Rapid global expansion of supply chains have simultaneously fueled decades of global growth of both GDP and temperatures. Now, corporations are beginning to face the costly reality of their greenhouse gas (GHG) emissions as the consequences manifest themselves in many ways, from rising raw material prices to business disruptions. Because of the resulting pressures of climate change, entire supply chains are realizing higher costs forcing corporations to decide between bearing the higher costs and generating lower profits, passing costs on to customers and risking the wrath of their elasticity, or forcing their supply chains to adapt. Mars Inc., one of the largest food companies in the world with $35 billion in sales and operations on every continent across more than 73 countries, is serving as a beacon and leading the charge in adapting its supply chain .
Mars Supply Chain Exposed
Raw material is one of Mars’ largest areas of exposure to climate change impacts. Rising temperatures and changing precipitation patterns have resulted in more frequent and severe heatwaves, droughts, and floods, lowering commodity supplies and causing farmers to increase planting to offset lower yields. Mars has felt this pressure in recent years via cacao, one of its largest inputs. Cacao, the primary input for chocolate, is a particularly vulnerable crop with a typical tree yielding only 10% in perfect conditions . Production is extremely concentrated with 70% originating from West Africa, an area that has seen increased temperatures reduce regional humidity levels – a necessary condition for cacao tree growth – in recent years. The result has been a significant supply-demand imbalance that drove cacao prices in 2016 to multi-year highs .
Mars’ immense global manufacturing footprint leaves the company’s profit margin particularly sensitive to energy, transportation and warehousing costs. As climate change impacts increase, government regulation over fossil fuel-based energy will grow and prices will continue to rise hurting both production and transportation costs. Additionally, energy usage is expected to grow in order to maintain consistent facility temperatures in light of increasing temperatures – particularly relevant to Mars’ food storage . Transportation costs are also further challenged by an increase in disruptions from severe weather events such as hurricanes. Beyond fossil fuels, Mars will need to deal with a growing rate of water scarcity in its chains – 43% of Mars plants operate in high-water stress areas. If water efficiency is not addressed, Mars will need to re-assess its existing footprint to areas that are less likely to be impacted .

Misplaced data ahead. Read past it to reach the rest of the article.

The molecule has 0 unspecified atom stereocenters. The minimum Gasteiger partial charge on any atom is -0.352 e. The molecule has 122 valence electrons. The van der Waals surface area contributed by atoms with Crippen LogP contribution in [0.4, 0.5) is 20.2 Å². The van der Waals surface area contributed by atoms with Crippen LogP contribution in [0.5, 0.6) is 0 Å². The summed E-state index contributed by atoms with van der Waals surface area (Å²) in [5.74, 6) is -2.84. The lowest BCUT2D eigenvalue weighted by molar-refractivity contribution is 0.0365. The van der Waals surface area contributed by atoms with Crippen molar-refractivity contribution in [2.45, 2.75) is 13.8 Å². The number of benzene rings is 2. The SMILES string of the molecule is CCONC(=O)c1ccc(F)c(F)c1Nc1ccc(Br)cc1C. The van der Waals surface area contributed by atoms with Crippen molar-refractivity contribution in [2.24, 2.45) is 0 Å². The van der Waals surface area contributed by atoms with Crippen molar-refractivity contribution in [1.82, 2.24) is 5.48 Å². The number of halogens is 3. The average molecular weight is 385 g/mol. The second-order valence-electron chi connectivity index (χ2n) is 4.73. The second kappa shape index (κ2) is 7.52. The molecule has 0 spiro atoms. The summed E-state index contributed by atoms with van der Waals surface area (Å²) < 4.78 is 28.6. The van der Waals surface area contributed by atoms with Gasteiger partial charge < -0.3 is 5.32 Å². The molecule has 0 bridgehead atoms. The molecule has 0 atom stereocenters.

Sustainability in a Generation
In 2017, Mars launched its Sustainability in a Generation Plan (SAGP) and has committed to investing $1 billion over the next few years to combat threats facing the world and its business, including climate change . Such plans are not completely new as Mars has set specific sustainability goals in past years; however SAGP is a bold stroke plan in that it aims to create step-function change that will adapt Mars’ entire value chain to the changing environment. Furthermore, Mars is committing to do its part in helping achieve the international Paris Agreement’s goal to keep global temperatures from rising above 2 degrees Celsius from pre-industrial times by reducing GHG emissions by 27% by 2025 and by 67% by 2050 from 2015 levels .
Mars is adapting its value chain by working directly with suppliers to implement its plan. Only a few key examples of numerous intitaives employed by SAGP include:
- Forming development and village centers to educate farmers on efficient farming practices;
- Sourcing 23 raw materials (60% of sourcing volume) as 100% certified sustainable (varying timeframe by commodity);
- Investing in mapping of genome sequences of key crops to identify traits that improve yields, water efficiency, and climate adaptability; and
- Purchasing and producing renewable electricity to cover 100% of operations in 11 countries by 2018 .
Although the SAGP addresses the more obvious and tangible risks, it is unclear how Mars plans to mitigate supply chain disruption from the higher potential for short duration extreme weather events such as hurricanes or blizzards that have potential to cause longer-term disruption. Despite Mars scale and ability to absorb these type of historical one-time impacts, Mars must still focus its efforts on disaster recovery as these events are likely to no longer be one-time.
Profits or Social Responsibility Aside – is it Enough?
Beyond managing climate change’s impacts to their supply chain and profits, Mars is clearly also responding to a growing pressure by consumers to hold corporations responsible for their impact to our environment. The good news is that 66% of consumers are willing to pay more for sustainable brands, a statistic that has been growing steadily over the past few years . However, Mars states its goal is to stay within its own share of future global GHG emissions – why should Mars’ efforts stop there? As one of the largest food manufacturers in the world, or should it carry more responsibility than just its own?
Exhibit 3: M&M’s Fans of Wind Commercial
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